How to keep your home warm this winter

Cassie Pryce

Beat the chill by following these top tips on how to efficiently insulate your property, while saving money on your heating bills

Block up chimney breasts

Fireplaces are one of the main culprits of heat loss, particularly in older buildings where they may not have been well-maintained over the years.

 If you have a disused fireplace at home, it may be worthwhile having it capped off to prevent unnecessary draughts coming in through the chimney and, equally, heat from the rest of the house escaping through this channel. 

For a less permanent solution, a chimney balloon can be fitted which is inflated inside the chimneybreast to block the airflow or opt for a fabric draught excluder that does the same job if you’re after something that’s easier to remove.

Fraser Damson curtains with optional thermal lining, from £44.25 for 70cm x 70cm pencil-pleat, Curtains 2 Go

 

Cover wooden floors

In period properties, another part of the house that is prone to considerable heat loss is the flooring. Original wooden boards often have gaps between them which means warm air in the room can easily be lost rather than trapped. 

A simple solution to this is to lay thick carpet in the affected rooms, or even a heavy rug during the colder months to cover the open gaps. 

When choosing a suitable carpet or floor covering, look for a breathable fabric rather than one with a rubber backing which can cause moisture to be trapped beneath, resulting in the build-up of damp which can cause wooden flooring to rot.

Hamlet Heathers twist carpet in grey stone, £27.99 per square metre, Carpetright

 

Invest in insulation

While insulating your house professionally can be an expensive option, it’s one of the most efficient ways to retain heat and, therefore, lower your energy bills. 

Typically, roofs account for a huge part of heat loss and it’s possible to install DIY insulation using rolls of foam for a quick and budget-friendly fix.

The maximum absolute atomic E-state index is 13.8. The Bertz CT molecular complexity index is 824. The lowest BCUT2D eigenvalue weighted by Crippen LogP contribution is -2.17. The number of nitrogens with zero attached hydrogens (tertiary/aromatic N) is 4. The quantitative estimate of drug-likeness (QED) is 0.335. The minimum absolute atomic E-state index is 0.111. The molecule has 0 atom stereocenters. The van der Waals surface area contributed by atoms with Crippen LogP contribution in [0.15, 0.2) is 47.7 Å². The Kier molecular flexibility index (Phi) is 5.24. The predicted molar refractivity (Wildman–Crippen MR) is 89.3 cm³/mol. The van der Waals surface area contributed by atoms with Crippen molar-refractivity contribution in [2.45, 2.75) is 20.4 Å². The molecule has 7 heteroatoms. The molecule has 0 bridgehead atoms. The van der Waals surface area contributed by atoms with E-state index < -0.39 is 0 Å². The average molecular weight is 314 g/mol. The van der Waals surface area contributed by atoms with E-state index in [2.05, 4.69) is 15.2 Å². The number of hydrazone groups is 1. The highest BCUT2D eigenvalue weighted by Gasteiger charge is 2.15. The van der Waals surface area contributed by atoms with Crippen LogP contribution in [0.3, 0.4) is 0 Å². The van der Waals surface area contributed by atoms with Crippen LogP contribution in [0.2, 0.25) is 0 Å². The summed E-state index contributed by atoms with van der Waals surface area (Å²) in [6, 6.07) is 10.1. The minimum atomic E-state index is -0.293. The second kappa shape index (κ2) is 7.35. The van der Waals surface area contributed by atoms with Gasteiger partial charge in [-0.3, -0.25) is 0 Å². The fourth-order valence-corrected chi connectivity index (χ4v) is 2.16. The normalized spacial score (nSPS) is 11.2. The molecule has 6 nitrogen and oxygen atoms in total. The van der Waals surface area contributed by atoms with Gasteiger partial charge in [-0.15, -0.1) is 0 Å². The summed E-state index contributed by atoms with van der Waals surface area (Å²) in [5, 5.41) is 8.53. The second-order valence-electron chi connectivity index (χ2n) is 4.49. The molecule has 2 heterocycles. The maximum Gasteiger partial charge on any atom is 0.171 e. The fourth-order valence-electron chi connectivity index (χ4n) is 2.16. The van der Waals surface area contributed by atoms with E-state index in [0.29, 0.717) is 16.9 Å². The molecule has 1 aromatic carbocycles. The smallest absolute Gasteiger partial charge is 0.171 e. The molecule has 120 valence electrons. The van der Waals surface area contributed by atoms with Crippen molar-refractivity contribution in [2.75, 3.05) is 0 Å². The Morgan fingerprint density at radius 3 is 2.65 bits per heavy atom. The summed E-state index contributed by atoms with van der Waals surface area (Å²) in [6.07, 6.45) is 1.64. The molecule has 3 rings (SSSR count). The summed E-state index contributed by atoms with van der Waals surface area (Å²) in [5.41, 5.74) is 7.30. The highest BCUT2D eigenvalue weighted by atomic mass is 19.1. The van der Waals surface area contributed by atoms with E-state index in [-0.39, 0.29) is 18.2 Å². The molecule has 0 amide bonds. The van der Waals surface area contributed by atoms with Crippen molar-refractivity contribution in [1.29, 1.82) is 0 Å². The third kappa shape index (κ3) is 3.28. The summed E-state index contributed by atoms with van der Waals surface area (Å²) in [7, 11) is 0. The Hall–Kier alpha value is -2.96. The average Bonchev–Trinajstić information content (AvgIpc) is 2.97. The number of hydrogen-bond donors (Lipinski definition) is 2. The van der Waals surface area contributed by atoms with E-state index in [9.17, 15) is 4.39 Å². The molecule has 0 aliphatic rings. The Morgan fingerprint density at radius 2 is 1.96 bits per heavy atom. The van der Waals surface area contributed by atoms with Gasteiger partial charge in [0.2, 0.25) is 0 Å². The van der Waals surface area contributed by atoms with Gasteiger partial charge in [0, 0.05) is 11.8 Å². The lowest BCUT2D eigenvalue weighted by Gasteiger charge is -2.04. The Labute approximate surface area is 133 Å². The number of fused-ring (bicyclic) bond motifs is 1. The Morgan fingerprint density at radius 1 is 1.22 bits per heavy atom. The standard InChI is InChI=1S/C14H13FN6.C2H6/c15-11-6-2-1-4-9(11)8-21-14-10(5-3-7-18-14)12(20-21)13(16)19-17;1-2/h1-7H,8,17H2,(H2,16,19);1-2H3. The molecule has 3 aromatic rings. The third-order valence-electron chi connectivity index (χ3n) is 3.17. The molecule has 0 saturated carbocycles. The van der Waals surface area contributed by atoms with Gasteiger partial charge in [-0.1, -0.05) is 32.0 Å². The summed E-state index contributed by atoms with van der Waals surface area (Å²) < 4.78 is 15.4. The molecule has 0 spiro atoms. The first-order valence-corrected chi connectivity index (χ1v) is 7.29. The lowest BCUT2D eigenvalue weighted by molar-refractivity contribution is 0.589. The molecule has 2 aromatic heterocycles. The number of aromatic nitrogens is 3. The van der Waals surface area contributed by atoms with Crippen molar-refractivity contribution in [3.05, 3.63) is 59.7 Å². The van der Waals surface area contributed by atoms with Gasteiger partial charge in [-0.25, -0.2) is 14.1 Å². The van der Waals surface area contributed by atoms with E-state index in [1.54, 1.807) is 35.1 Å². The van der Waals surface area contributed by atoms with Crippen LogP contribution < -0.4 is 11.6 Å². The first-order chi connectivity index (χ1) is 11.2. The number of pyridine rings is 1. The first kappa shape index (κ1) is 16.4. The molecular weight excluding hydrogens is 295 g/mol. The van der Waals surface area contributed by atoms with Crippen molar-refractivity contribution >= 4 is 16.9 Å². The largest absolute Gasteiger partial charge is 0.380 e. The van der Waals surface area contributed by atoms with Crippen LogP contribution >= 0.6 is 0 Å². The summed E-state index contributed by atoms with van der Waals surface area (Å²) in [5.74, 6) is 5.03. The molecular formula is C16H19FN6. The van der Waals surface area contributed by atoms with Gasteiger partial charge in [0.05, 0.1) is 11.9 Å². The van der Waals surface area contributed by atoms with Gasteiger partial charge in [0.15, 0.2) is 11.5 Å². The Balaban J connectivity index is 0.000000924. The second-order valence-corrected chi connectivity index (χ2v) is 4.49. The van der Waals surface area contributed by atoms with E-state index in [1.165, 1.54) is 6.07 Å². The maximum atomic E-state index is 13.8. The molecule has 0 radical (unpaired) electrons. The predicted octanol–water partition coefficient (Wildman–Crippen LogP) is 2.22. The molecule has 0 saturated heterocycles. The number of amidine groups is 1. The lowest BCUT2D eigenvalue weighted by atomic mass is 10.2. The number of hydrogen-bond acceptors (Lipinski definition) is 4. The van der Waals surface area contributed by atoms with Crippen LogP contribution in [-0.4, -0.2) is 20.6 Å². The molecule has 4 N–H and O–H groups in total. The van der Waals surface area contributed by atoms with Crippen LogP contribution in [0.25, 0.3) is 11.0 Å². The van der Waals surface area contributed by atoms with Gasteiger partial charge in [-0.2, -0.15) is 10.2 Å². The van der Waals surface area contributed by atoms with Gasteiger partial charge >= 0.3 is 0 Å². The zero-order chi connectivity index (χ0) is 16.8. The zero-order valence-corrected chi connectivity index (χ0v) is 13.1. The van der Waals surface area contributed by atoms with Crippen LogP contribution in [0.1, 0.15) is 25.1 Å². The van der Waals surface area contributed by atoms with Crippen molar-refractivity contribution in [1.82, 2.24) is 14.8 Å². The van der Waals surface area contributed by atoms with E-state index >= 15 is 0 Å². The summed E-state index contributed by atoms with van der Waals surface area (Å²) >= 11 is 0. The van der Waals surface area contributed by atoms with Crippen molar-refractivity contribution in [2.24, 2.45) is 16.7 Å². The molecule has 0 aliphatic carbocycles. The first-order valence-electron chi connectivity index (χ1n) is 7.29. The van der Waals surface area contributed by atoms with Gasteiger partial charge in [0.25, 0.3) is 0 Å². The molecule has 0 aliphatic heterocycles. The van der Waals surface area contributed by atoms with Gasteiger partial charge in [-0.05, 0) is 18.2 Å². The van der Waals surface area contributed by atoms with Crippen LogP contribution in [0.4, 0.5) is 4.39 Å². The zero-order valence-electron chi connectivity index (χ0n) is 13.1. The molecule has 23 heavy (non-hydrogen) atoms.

Remember to wear protective clothing, goggles and a facemask when fitting the foam (or other insulator) and leave gaps around the eaves to help air flow and stop condensation building up.

Stars window film, from £16.20, Purlfrost

 

Seal window and door frames

As well as larger gaps around the house, it’s also the small cracks that can allow heat to escape and cause the property to become thermally inefficient. Window and door frames often develop cracks over time which can be treated with a filler in no time at all. It’s important to make sure sealants around these parts of the house are also in good condition and not peeling away, as this creates yet another way for draughts to creep inside. 

To remove old sealant, use a scalpel and pull the line away from the surface. Clean and dry the area beneath if needed and then reapply a new coat of sealant to cover the edges and block up the gaps. 

If you’re unsure which parts of the house are losing heat, it’s worth investing in a professional thermal imagery survey to pinpoint areas that require attention and help boost your property’s energy efficiency.

Chimella chimney draught excluded, £69.99, The Present Finder

 

Choose thermal window dressings

A quick and simple solution to reduce heat loss from your windows is to choose a suitable window dressing for inside. 

Thick curtains are the best option for winter as they will create a barrier within the room that will help trap the heat. Make sure the curtains don’t cover a radiator—choose a shorter length if the radiator is positioned beneath the window and remember to leave them open during the day to let sunlight filter into the room as an additional heat source. 

If you find that heat from a radiator isn’t circulating efficiently, look into purchasing a radiator fan to sit on top and direct the airflow into the centre of the room.